Nutrition-malnutrition is commonly seen and contributes to mortality exocrine and endocrine dysfunction in association with high basal metabolic requirements exposes patients to high risk of malnourishment failure to thrive- can be seen even in 1st few weeks of life NICE guideline provides recommendations on detection , monitoring and management of nutritional problems

Liver -severe liver disease is an important cause of mortality in CF initial problems manifest as biochemical derangements in liver enzymes with structural problems developing later biliary duct obstruction can lead to periportal inflammation and fibrosis obstructive cirrhosis , post-hepatic hyperbilirubinemia , increased hepatic portal vein pressure causing esophageal varices , splenomegaly and hypersplenism may be see gallbladder disease including gall stone

Intestine -manifests in children with meconium ileus at birth and intestinal obstruction in later about 15 % of infants with CF present with meconium ileus at birth distal intestinal obstruction syndrome rectal prolapse in children.

Reproductive tract- 90 % of the males suffer with congenital b/l absence of the vas deferens CBAVD ) females -reduced fertility due to thickened cervical mucus.

Sinus -chronic rhinosinusitis , chronic post-nasal drip , nasal polyposis , panopacification of the paranasal sinuses.

MSK-kyphoscoliosis , osteopenia/ osteoporosis and arthropathy

salty sweat , digital clubbing and cyanosis

Management -multidisciplinary team -specialist centres ensure vaccination as per guidance treatment of flare ups / exacerbations -treatment of airway infections are critical and antibiotics play a critical role in CF management prescribe promptly , duration of treatment may be longer than 1 week ( seek advise as needed from specialist teams ) Primary care is responsible for prescribing much of the routine therapy recommended by the specialist CF centres Prescribing for longer than 1 month may be expected beware of complications as listed below.

Complications -being underweight meconium ileus ( can affect 1 in 7 newborns ) fat soluble vitamin deficiencies ( including A,D, E, K ) distal intestinal obstruction syndrome ○ suspect in those who present with acute onset of peri-umbilical or RLQ abdominal pain with any – palpable mass in RLQ – faecal loading in ELQ on plain abdominal XR particularly if associated with small intestinal air-fluid levels ○ clinical picture indicates partial or complete obstruction muscle pains and arthralgia male infertility ( almost all males are infertile due to obstructive azoospermia ) reduced female fertility upper airway complications ( including nasal polyps and sinusitis ) chronic liver disease urinary stress incontinence CF related diabetes reduced BMD ( including osteoporosis ) the following less common complications may also be seen CF related arthritis delayed puberty ( in severe cases ) renal calculi

prognosis has improved considerably over the last decades in the UK the estimated median survival age is 48 for males and 44 for females prognosis has improved due to a combination of factors ○ early diagnosis ( screening programs ) ○ specialist centres ○ better understanding ○ improved treatments including aggressive nutritional support , enhanced mucociliary clearance and mucus drainage , prompt antimicrobial treatment and timely treatment of pulmonary exacerbations ○ infection control ○ rapid identification and treatment of CF related complications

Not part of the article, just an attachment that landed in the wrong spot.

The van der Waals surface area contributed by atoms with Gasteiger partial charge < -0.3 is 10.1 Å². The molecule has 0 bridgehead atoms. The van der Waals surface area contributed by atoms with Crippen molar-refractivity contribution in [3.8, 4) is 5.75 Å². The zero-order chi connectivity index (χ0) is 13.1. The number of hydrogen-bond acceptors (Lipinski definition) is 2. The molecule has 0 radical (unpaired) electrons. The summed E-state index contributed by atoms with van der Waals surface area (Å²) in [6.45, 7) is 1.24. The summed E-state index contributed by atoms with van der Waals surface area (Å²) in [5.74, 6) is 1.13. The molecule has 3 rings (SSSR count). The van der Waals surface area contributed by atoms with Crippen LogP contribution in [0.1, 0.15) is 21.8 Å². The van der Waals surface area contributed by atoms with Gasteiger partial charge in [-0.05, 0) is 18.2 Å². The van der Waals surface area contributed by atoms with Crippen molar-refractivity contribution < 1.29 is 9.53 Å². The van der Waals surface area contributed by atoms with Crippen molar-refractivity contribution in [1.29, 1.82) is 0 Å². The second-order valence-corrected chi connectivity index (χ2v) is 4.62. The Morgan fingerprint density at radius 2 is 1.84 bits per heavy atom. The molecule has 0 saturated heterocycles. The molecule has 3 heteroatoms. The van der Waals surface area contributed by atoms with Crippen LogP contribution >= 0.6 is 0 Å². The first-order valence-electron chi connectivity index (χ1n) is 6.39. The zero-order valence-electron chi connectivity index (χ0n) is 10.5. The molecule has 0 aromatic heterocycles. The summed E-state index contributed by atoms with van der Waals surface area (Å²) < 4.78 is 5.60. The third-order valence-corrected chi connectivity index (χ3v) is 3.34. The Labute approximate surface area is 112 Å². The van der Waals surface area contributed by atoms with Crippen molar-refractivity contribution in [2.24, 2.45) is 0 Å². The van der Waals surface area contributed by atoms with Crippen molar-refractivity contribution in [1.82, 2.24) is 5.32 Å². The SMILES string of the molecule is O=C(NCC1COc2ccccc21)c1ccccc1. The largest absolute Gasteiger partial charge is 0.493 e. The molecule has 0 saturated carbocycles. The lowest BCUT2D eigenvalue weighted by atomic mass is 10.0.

Patient Information

Cystic Fibrosis Foundation US-based charity founded in 1955 an important patient information resource on CF https://www.cff.org/intro-cf/about-cystic-fibrosis

CF Trust UK based charity https://www.cysticfibrosis.org.uk/what-is-cystic-fibrosis

Quick printable leaflet 20 facts about CF from American Thoracic Society https://www.thoracic.org/patients/patient-resources/resources/cystic-fibrosis-facts.pdf

British Lung Foundation on CF excellent explanation https://www.blf.org.uk/support-for-you/cystic-fibrosis

European Lung Org providing information about CF in multiple languages https://europeanlung.org/en/information-hub/lung-conditions/cystic-fibrosis/

Dealing with exacerbations from Cystic Firosis. com https://cystic-fibrosis.com/treatment/exacerbation

Vaccination in CF patients – valuable information from Cystic Fibrosis database https://www.cfdb.eu/en/topics/detail/code/142

References

  1. Yu E, Sharma S. Cystic Fibrosis. [Updated 2021 Aug 11]. In: StatPearls [Internet]. Treasure Island (FL): StatPearls Publishing; 2021 Jan-. Available from: https://www.ncbi.nlm.nih.gov/books/NBK493206/
  2. Naehrig, Susanne et al. “Cystic Fibrosis.” Deutsches Arzteblatt international vol. 114,33-34 (2017): 564-574. doi:10.3238/arztebl.2017.0564
  3. Brown, Sheena D. PhD, MSCR; White, Rachel MMSc, PA-C; Tobin, Phil DHSc, PA-C Keep them breathing, Journal of the American Academy of Physician Assistants: May 2017 – Volume 30 – Issue 5 – p 23-27 doi: 10.1097/01.JAA.0000515540.36581.92
  4. Ratjen, F., Bell, S., Rowe, S. et al. Cystic fibrosis. Nat Rev Dis Primers 1, 15010 (2015). https://doi.org/10.1038/nrdp.2015.10 ( Abstract )
  5. Villanueva GMarceniuk GMurphy M SWalshaw MCosulich RDiagnosis and management of cystic fibrosis: summary of NICE guidance doi:10.1136/bmj.j4574
  6. Overview | Cystic fibrosis: diagnosis and management | Guidance | NICE
  7. Cystic fibrosis – The Lancet ( Abstract )
  8. Sanders, Don B, and Aliza K Fink. “Background and Epidemiology.” Pediatric clinics of North America vol. 63,4 (2016): 567-84. doi:10.1016/j.pcl.2016.04.001
  9. *Cystic Fibrosis Trust Standards of care.pdf